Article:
The Chase Slate Edge℠ comes with no annual fee and a 0 percent intro APR offer for 18 months on balance transfers and purchases (20.49 percent to 29.24 percent variable APR thereafter). Additionally, a 3 percent intro balance transfer fee (minimum $5) applies to transfers made within 60 days of account opening. After that, a 5 percent balance transfer fee (minimum $5) applies.

The card does not include any rewards or welcome offers. However, cardmembers are rewarded for responsible payment history: Each year that you charge $1,000 to your account and make consistent on-time payments, Chase will consider lowering the APR by 2 percent — a relatively rare perk in the credit card industry (additional terms apply).

Chase Freedom Unlimited

The Chase Freedom Unlimited®* credit card is another good option to consider. It offers a 0 percent intro APR offer on balance transfers and purchases for 15 months after opening your account (variable APR of 20.49 percent to 29.24 percent after). Balance transfers completed within the first 60 days are subject to a 3 percent intro balance transfer fee (minimum $5). After that period is up, a 5 percent balance transfer fee (minimum $5) will apply for each transfer.

This card also includes no annual fee, a solid rewards program and a welcome offer. You’ll earn 5 percent cash back on travel purchased through Chase Ultimate Rewards, 5 percent cash back on Lyft purchases (through March 31, 2025), 3 percent cash back on dining and drugstore purchases and 1.5 percent cash back on all other purchases. As for the welcome offer, you’ll earn a $200 bonus after you spend $500 on purchases in the first three months from account opening. You can also earn 5 percent cash back on combined gas station and grocery store purchases (excluding Target and Walmart) on up to $12,000 spent in the first year.

Chase Freedom Flex

The Chase Freedom Flex℠* is another smart choice for a balance transfer. It also comes with no annual fee and a 0 percent intro APR offer on balance transfers and purchases for the first 15 months (variable APR of 20.49 percent to 29.24 percent after). As with the Chase Slate Edge and Chase Freedom Unlimited, balance transfers completed in the first 60 days will include an intro balance transfer fee of 3 percent (minimum $5). Any balance transfers made after the first 60 days will be subject to a 5 percent balance transfer fee (minimum $5).

This card also comes with a welcome offer of $200 cash back after spending $500 within the first three months. The welcome offer also includes specialty rates of 5 percent cash back on combined gas station and grocery store purchases (excluding Target and Walmart) on up to $12,000 spent in the first year.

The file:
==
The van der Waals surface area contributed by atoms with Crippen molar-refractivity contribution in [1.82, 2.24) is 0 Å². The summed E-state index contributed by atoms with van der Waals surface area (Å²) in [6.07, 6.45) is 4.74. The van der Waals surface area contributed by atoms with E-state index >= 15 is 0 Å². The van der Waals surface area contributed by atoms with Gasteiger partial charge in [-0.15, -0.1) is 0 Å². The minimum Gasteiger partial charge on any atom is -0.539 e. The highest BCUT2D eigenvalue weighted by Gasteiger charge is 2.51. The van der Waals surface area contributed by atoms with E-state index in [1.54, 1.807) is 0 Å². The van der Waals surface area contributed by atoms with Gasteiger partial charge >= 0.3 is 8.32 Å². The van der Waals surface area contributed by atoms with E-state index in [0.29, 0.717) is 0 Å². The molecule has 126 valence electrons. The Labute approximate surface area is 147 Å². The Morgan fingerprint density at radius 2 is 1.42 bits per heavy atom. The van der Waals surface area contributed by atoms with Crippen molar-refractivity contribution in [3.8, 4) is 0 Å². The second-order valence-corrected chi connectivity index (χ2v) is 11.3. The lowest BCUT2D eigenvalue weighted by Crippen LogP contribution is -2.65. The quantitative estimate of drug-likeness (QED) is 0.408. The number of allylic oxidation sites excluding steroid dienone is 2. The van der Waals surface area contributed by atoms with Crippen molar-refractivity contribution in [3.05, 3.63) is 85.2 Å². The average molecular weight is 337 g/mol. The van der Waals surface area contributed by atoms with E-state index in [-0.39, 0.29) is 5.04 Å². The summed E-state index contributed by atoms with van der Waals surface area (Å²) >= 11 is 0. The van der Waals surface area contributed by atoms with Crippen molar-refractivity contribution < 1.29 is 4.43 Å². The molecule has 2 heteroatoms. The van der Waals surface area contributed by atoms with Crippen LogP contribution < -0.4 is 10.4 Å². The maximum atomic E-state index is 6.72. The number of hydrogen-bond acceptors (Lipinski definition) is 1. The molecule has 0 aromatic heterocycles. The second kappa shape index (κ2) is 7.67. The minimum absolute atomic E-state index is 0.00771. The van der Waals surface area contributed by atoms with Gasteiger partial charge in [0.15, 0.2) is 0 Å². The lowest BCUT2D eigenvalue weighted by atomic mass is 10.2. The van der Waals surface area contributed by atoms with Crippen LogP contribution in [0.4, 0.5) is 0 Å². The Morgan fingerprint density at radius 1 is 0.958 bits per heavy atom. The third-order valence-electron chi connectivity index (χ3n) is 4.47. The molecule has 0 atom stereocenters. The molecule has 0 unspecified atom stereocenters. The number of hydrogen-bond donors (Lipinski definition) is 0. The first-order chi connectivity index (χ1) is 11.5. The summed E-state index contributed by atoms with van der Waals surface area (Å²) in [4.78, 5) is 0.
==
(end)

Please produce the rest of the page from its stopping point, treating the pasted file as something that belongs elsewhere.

As for the card’s typical rewards program, you’ll earn 5 percent cash back on activated bonus category purchases each quarter (on up to $1,500 in purchases per quarter, then 1 percent back). You’ll also earn 5 percent cash back on Chase Ultimate Rewards travel purchases, 5 percent cash back on Lyft purchases (through March 31, 2025), 3 percent cash back on dining and drugstore purchases and 1 percent cash back on all other purchases.

Learn more: How to choose a balance transfer credit card

FAQs for Chase balance transfers

  • Chase says on its FAQ page that balance transfer requests can take anywhere from one week to 21 days to process.
  • Chase lets customers transfer up to $15,000 within any 30-day period. If you need to transfer more than $15,000 in high-interest debt, consider using more than one balance transfer credit card with an intro APR offer.
  • Like most issuers, Chase doesn’t allow cardmembers to transfer a balance from one Chase credit card account to another Chase credit card account. If you have debt on a Chase card that you want to transfer, you should choose a balance transfer card from another issuer.
  • Balance transfers don’t earn rewards. You’ll only earn rewards for the purchases you make with your card.

The bottom line

If you want to consolidate high-interest credit card debt, transferring a balance to a Chase credit card with an intro APR offer could help you to save on interest for a limited time and pay down your debt faster.

However, before choosing a balance transfer card, be sure to compare all of the best balance transfer offers on the market today. Some cards offer much longer intro APR periods than others, and you may be able to find an intro offer for purchases, among other benefits.

*Information about the Chase Freedom Unlimited® and Chase Freedom Flex℠ has been collected independently by Bankrate. Card details have not been reviewed or approved by the card issuer.